The images, which show powdered rock in Curiosity’s scoop after being transferred from the drilling mechanism, were received at mission control at the Jet Propulsion Laboratory (JPL) in Pasadena, California. On February 8, the unmanned rover bored a 2.5-inch (6.4-cm) hole into a flat rock in the area called “John Klein” after a Mars Science Laboratory deputy project manager who died in 2011. The area was chosen because it may be the site of an ancient wet environment.
The sample is being examined by mission control to determine if it's safe to use Curiosity's Collection and Handling for In-Situ Martian Rock Analysis (CHIMRA) device to sieve it, before transferring the powdered rock to the nuclear-powered explorer’s internal laboratories.
This sieving operation consists of using the robotic arm to shake the CHIMRA once or twice while a sieve screens out particles larger than 0.006 inch (150 microns) in diameter. Portions of the sample will then be poured into the input ports on Curiosity’s deck for transfer to the Chemistry and Mineralogy (CheMin) instrument and Sample Analysis at Mars (SAM) instrument. The operation is slightly different than originally planned in order to reduce vibration, because earthside tests at JPL resulted in the 150-micron screen being shaken loose in two instances.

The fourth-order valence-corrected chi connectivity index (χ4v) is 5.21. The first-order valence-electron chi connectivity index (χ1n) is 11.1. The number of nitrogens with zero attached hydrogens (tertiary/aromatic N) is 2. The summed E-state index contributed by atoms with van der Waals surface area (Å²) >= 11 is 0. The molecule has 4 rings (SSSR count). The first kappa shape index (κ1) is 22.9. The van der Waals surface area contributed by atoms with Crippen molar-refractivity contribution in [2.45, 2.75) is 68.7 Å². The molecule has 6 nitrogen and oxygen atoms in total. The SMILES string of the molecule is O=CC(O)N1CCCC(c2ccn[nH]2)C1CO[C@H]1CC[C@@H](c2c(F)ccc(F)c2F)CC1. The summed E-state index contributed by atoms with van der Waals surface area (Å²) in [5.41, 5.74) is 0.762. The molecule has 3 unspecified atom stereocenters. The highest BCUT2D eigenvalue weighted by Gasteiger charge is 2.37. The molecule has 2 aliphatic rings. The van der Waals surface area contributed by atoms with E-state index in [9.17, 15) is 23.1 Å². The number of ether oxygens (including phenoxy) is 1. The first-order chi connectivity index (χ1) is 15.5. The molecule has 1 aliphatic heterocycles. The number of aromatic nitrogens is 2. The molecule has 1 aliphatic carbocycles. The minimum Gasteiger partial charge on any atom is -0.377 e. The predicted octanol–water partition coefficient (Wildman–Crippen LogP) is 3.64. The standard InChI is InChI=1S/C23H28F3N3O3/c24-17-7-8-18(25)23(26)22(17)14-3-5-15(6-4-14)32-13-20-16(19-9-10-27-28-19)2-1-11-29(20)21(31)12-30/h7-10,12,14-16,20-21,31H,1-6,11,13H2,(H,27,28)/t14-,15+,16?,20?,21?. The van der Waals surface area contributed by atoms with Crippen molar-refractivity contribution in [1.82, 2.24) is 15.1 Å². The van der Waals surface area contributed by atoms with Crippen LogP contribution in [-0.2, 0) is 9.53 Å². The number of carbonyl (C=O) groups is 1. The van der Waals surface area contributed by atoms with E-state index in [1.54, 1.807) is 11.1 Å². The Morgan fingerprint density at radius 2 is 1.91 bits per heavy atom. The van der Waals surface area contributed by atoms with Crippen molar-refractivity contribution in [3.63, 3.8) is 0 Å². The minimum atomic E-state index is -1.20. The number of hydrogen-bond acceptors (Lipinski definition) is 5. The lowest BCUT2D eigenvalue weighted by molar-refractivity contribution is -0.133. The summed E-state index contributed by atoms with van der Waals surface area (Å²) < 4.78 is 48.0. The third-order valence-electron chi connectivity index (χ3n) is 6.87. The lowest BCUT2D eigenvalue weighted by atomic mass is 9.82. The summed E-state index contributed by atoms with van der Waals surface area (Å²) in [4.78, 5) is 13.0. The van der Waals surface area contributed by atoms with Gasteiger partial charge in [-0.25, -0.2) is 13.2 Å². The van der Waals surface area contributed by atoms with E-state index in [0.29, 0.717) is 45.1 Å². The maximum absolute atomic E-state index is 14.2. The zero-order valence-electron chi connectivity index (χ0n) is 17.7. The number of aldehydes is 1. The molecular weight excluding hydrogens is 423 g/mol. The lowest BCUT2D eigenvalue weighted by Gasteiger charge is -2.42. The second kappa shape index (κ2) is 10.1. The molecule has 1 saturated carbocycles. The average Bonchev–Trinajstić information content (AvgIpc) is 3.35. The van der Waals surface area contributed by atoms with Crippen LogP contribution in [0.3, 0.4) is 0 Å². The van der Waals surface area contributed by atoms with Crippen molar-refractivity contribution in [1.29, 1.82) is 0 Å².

The day after the first drilling sample was carried out, Curiosity used the laser on its Chemistry and Camera (ChemCam) instrument to fire pulses at the fresh rock powder augured up by the drill. This was done to obtain spectra information about the sample collected by Curiosity for a better understanding of its composition.
Now over six months into its two-year mission, Curiosity is traveling across Gale Crater in search of areas where life might have once or could still exist on Mars.
The video below is the latest JPL Curiosity update.